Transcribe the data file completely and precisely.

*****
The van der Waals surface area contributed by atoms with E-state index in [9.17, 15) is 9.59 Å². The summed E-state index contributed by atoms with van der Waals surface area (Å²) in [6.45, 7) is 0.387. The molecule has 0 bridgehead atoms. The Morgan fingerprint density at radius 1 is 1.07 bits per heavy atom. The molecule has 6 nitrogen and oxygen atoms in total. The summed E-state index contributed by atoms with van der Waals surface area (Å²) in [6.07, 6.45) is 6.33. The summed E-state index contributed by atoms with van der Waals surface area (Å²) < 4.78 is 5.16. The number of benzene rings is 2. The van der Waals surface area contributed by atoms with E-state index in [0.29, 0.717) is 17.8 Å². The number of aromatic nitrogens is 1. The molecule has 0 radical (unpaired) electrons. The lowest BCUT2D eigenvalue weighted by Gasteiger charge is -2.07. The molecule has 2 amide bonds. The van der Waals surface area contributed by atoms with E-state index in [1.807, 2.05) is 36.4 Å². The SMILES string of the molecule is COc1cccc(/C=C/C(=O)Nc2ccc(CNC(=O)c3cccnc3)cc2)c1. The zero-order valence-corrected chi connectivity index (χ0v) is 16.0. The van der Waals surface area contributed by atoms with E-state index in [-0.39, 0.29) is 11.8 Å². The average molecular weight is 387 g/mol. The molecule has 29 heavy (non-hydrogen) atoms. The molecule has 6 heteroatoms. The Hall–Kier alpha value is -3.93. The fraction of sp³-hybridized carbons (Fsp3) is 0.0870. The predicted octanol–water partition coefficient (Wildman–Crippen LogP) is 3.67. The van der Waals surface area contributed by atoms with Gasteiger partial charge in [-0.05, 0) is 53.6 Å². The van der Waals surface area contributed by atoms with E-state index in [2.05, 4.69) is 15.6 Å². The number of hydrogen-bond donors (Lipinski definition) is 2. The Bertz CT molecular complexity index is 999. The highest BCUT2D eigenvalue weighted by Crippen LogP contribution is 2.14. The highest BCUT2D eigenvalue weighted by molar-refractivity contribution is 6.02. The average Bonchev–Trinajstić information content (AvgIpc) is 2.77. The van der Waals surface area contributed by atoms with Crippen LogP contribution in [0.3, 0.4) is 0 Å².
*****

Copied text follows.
The van der Waals surface area contributed by atoms with E-state index in [9.17, 15) is 9.59 Å². The summed E-state index contributed by atoms with van der Waals surface area (Å²) in [6.45, 7) is 0.387. The molecule has 0 bridgehead atoms. The Morgan fingerprint density at radius 1 is 1.07 bits per heavy atom. The molecule has 6 nitrogen and oxygen atoms in total. The summed E-state index contributed by atoms with van der Waals surface area (Å²) in [6.07, 6.45) is 6.33. The summed E-state index contributed by atoms with van der Waals surface area (Å²) < 4.78 is 5.16. The number of benzene rings is 2. The van der Waals surface area contributed by atoms with E-state index in [0.29, 0.717) is 17.8 Å². The number of aromatic nitrogens is 1. The molecule has 0 radical (unpaired) electrons. The lowest BCUT2D eigenvalue weighted by Gasteiger charge is -2.07. The molecule has 2 amide bonds. The van der Waals surface area contributed by atoms with E-state index in [1.807, 2.05) is 36.4 Å². The SMILES string of the molecule is COc1cccc(/C=C/C(=O)Nc2ccc(CNC(=O)c3cccnc3)cc2)c1. The zero-order valence-corrected chi connectivity index (χ0v) is 16.0. The van der Waals surface area contributed by atoms with E-state index in [-0.39, 0.29) is 11.8 Å². The average molecular weight is 387 g/mol. The molecule has 29 heavy (non-hydrogen) atoms. The molecule has 6 heteroatoms. The Hall–Kier alpha value is -3.93. The fraction of sp³-hybridized carbons (Fsp3) is 0.0870. The predicted octanol–water partition coefficient (Wildman–Crippen LogP) is 3.67. The van der Waals surface area contributed by atoms with Gasteiger partial charge in [-0.05, 0) is 53.6 Å². The van der Waals surface area contributed by atoms with E-state index in [2.05, 4.69) is 15.6 Å². The number of hydrogen-bond donors (Lipinski definition) is 2. The Bertz CT molecular complexity index is 999. The highest BCUT2D eigenvalue weighted by Crippen LogP contribution is 2.14. The highest BCUT2D eigenvalue weighted by molar-refractivity contribution is 6.02. The average Bonchev–Trinajstić information content (AvgIpc) is 2.77. The van der Waals surface area contributed by atoms with Crippen LogP contribution in [0.3, 0.4) is 0 Å².